Maine LGBT Group Defines Heterosexuals as ‘Breeders’ on School Poster Outside a Classroom

By Alice Giordano
Alice Giordano
Alice Giordano
Freelance reporter
Alice Giordano is a freelance reporter for The Epoch Times. She is a former news correspondent for The Boston Globe, Associated Press, and the New England bureau of The New York Times.
December 28, 2022Updated: January 3, 2023

A publicly-funded poster of LGBT definitions hung in public schools across Maine defines heterosexuals as “breeders.”

The poster entitled “Terminology” lists definitions for asexual, biphobia, transgender, coming out, and several other terms including one called bi-curious.

The definition of gay is “a sexual orientation and/or identity of a person who is emotionally and sexually attracted to some members of the same sex.”

But when it comes to the attraction of the opposite sex, the word breeders is used along with this definition for breeders: “A term used to refer to heterosexual couples.”

The posters were created by Out Maine, a non-profit organization with a website that shows it has an extensive partnership with public schools in Maine.

The group prides itself on being educational and lists additional LGBT terminology on its website including “nibling”—”A word you may need this holiday season,” the organization advises.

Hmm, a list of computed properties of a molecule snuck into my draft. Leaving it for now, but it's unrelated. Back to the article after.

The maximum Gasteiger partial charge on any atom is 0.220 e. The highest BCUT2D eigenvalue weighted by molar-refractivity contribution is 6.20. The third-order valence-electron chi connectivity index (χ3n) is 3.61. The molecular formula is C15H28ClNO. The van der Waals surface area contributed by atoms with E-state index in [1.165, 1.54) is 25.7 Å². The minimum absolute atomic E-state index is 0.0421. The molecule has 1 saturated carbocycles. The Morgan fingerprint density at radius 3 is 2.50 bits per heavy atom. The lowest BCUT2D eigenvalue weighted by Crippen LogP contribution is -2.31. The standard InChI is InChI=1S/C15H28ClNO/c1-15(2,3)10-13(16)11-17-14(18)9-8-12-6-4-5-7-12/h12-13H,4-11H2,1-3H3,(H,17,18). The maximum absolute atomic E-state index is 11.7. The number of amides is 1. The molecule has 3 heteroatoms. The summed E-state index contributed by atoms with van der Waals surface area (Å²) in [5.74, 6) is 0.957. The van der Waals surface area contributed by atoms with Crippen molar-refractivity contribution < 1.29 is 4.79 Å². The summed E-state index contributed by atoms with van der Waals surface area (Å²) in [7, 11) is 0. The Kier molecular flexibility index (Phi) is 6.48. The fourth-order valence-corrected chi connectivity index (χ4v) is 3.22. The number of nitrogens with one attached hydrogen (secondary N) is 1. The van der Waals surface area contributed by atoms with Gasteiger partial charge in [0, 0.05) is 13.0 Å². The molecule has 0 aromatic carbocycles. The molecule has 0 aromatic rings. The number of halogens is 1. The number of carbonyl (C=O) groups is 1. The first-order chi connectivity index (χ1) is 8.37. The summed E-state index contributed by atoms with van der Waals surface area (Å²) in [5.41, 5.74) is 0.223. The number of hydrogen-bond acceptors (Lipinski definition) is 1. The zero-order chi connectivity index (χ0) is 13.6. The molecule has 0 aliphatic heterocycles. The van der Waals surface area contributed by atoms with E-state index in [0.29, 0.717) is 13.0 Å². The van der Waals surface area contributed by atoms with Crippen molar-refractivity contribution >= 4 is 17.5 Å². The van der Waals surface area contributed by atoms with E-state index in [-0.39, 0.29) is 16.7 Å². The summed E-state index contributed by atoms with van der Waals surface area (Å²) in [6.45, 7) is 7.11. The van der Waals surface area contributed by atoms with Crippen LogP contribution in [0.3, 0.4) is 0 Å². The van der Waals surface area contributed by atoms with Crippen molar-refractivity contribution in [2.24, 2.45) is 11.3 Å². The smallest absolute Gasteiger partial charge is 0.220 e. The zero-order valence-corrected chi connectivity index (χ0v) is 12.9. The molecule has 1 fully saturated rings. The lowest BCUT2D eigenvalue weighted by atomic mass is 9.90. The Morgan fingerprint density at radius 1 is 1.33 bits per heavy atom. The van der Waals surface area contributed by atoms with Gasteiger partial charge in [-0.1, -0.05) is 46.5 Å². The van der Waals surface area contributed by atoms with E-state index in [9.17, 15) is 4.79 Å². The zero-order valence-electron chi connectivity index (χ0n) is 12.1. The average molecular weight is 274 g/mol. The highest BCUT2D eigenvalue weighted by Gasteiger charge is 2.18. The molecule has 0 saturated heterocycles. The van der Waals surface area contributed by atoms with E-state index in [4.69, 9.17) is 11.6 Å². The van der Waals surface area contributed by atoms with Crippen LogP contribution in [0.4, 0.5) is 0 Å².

According to the Dec. 14, post, “Nibling is a gender-neutral term for niece or nephew.” Maine Out adds “so it’s perfect vocabulary to share with the aunts and uncles. Plus, doesn’t it sound so dang cute?”

The organization did not respond to inquiries about the posters. It has since changed its definition of heterosexual to “a person romantically, emotionally or sexually attracted to people of a gender other than their own.”

The poster with its original definition came to light after a parent discovered it hung outside a 7th-grade classroom used to teach health at a middle school in Gorham, Maine. The school’s superintendent or local school board also did not respond to inquiries by The Epoch Times about the poster.

While Maine, a rural New England state where families still depend on livelihoods like logging, fishing, and blue-collar trades, has evolved into a Democratic state politically, there are plenty fighting what they call a disturbing and damaging agenda in its public schools.

Maine Republican lawmaker Katrina Smith has drafted a parent’s right-to-know bill to force “hidden agendas out of the dark.”

“Schools have gone so far away from teaching basic academics that I would encourage people to take their kids out of public schools at this point,” said Smith, who beat out Democrat Pam Swift for the District 62 seat in the Maine House of Representatives.

Smith pointed to recently reported low test scores in Maine public schools to support her position. According to figures released in October by the National Assessment of Educational Progress, Maine kids are now scoring below the national average in reading and math.

Smith also wants to turn the tables with a recently passed law in Maine banning sexual-orientation conversion therapy for minors.